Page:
You see, it is possible to be quite religious and yet still maintain a healthy sense of humor as most normal people know. It’s also more than possible that the Exorcism of Emily Rose, true story or not, should never have been true. An epileptic should never be put through such what I would label abuse. Fine if you disagree, but take the argument elsewhere since to me, it is too absurd to have.

I’ve been called names, I’ve had to throw people out of my house and now I have to wonder if some people want to “save” me, if they’ll tie me down and shout obscenities at “the evil forces inside” me and put me through a living hell, as if seizures alone were not a living hell. But what bothers me most is the ignorance of it all. That much, I just cannot and will not swallow. Silly me; I thought we’d moved beyond this.

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About Sadi Ranson-Polizzotti

  • Having had some experience in the more enthusiastically holy-rolling churches growing up (we stopped just short of handling snakes), you have my sympathy on this one. Indeed, the “cures” seem to be more calculated towards inducing seizures than preventing them, although I suspect the seizures induced would be viewed as “psychogenic non-epileptic seizures” rather than epilectic ones in such a context, technically speaking.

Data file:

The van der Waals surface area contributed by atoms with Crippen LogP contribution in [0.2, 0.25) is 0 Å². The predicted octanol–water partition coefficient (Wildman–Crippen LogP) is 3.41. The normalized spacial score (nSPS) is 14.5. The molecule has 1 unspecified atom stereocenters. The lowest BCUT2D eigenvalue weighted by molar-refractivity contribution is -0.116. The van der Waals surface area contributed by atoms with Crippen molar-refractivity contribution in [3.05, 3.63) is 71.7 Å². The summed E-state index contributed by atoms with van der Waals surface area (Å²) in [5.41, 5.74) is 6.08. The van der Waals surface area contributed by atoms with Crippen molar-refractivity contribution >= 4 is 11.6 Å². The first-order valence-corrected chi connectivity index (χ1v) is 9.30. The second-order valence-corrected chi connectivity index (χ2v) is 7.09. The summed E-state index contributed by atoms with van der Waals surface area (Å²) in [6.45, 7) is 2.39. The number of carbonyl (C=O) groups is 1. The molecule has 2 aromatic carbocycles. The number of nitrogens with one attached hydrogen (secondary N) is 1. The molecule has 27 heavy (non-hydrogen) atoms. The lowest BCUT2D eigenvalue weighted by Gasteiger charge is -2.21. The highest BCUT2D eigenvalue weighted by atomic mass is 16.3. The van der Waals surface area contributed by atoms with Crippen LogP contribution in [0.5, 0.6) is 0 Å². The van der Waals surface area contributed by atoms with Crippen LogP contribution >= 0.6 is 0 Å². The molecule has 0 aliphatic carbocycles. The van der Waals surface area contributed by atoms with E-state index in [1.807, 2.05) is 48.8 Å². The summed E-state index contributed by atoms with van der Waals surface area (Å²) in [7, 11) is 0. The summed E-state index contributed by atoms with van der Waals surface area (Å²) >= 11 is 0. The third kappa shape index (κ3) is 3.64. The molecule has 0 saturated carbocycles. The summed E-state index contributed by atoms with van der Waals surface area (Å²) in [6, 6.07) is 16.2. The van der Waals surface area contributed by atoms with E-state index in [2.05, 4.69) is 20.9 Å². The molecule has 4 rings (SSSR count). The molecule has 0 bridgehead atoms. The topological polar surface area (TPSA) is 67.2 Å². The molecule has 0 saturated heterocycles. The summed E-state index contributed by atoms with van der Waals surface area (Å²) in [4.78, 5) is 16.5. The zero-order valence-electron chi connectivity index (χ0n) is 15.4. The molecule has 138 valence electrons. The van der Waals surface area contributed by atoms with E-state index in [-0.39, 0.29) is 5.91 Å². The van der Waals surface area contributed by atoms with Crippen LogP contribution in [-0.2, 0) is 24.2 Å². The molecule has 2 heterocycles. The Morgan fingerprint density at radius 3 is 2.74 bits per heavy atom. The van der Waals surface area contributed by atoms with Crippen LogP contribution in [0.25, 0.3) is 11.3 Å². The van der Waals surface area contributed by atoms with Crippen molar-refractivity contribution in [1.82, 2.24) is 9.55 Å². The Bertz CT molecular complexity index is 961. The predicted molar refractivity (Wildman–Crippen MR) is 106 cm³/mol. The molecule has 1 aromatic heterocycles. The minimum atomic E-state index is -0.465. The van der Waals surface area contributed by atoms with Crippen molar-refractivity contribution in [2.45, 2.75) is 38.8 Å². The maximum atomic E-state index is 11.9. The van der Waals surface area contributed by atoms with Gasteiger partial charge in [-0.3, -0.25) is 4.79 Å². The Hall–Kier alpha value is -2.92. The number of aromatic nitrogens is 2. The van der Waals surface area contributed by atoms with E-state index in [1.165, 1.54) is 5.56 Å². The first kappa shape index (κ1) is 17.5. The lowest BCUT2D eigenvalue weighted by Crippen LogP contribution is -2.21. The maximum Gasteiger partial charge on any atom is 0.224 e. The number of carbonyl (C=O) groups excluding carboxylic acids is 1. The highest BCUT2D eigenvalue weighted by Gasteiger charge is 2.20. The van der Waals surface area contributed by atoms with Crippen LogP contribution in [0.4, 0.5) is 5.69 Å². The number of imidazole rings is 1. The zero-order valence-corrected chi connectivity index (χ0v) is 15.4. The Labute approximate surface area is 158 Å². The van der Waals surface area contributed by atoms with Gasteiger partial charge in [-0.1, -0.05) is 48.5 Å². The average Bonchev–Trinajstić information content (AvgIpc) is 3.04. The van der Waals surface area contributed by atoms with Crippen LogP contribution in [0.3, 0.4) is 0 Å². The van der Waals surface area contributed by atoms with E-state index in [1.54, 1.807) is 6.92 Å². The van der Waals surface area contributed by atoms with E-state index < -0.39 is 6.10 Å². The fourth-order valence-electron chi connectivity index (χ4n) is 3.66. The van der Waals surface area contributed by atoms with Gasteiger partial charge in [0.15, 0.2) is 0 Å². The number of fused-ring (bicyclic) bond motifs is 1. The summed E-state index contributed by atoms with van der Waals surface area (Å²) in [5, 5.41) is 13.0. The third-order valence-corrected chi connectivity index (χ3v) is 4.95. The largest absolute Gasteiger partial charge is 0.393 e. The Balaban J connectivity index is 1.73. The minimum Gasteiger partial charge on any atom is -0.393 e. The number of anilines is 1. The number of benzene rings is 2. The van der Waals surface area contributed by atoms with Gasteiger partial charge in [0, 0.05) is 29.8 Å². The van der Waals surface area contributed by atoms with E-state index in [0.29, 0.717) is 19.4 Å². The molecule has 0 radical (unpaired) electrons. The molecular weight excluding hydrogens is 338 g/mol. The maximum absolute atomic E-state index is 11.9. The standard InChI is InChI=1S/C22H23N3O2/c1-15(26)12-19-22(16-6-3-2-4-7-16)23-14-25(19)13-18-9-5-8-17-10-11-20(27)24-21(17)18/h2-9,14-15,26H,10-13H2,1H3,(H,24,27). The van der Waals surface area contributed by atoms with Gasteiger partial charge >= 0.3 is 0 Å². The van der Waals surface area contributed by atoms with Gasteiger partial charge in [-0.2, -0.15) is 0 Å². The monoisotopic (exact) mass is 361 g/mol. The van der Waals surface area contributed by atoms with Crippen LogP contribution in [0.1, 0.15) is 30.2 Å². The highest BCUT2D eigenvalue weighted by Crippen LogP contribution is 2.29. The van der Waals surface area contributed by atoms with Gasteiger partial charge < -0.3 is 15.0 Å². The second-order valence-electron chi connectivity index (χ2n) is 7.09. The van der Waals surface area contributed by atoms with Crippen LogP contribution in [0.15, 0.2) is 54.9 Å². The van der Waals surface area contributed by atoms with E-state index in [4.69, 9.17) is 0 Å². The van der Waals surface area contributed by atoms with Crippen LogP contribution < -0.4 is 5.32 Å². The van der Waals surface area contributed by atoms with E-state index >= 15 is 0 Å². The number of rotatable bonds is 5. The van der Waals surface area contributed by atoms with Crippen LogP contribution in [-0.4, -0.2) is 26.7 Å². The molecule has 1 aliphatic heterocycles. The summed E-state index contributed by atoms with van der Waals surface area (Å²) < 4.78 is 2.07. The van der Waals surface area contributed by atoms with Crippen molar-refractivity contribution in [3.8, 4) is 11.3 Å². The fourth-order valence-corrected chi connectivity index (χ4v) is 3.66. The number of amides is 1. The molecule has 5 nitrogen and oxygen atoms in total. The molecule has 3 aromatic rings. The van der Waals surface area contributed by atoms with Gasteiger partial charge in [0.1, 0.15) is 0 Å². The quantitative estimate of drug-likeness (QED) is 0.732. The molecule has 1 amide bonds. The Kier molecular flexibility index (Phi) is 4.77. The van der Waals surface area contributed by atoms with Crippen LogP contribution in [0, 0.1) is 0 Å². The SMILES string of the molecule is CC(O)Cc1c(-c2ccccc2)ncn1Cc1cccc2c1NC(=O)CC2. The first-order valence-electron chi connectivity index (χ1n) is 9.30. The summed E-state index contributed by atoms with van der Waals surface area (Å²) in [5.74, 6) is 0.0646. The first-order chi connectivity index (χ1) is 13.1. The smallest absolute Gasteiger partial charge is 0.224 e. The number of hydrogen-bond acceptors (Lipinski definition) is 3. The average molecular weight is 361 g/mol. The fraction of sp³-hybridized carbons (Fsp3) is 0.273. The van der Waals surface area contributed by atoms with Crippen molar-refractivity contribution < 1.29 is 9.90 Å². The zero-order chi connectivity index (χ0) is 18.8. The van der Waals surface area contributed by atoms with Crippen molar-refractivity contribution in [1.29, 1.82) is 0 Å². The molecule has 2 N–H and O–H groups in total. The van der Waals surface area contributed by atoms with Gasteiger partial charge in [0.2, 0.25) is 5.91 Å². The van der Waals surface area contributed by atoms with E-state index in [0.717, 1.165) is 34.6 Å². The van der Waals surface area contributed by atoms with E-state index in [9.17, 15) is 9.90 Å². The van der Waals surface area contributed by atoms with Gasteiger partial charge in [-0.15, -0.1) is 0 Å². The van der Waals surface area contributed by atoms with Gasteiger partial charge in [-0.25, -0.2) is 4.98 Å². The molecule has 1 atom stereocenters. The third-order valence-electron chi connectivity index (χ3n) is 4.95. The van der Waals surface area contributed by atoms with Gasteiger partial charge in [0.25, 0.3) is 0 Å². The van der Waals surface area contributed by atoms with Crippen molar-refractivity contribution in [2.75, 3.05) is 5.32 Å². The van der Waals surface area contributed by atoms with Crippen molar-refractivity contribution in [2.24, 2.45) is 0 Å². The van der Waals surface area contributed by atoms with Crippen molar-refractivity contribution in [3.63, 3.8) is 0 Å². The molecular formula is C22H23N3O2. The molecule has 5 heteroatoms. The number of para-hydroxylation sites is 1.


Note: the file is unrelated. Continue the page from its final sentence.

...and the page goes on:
• …by which I mean that they seem to induce seizures even among those who are not epilectic.

  • Baily, you’re bang on the money – this type of thing would or could induce seizures in anyone, esp. those with a lower seizure threshold… In an epileptic, most certainly they would.

    be well – s.

  • Baronius

    I’m not sure why you focus on the Catholic Church. The Emily Rose story is based on a Catholic exorcism that happened 30 years ago. The Catholic Church has been performing exorcisms for a long time, and I don’t know of any recent increase. It takes a long time to get approval for an exorcism, so I doubt that a post-movie increase would even be possible.

    There are plenty of evangelical ministers who perform exorcisms, and they don’t have the authentication procedures that Catholics do. So if that radio story is true, that’s probably where the increase is taking place.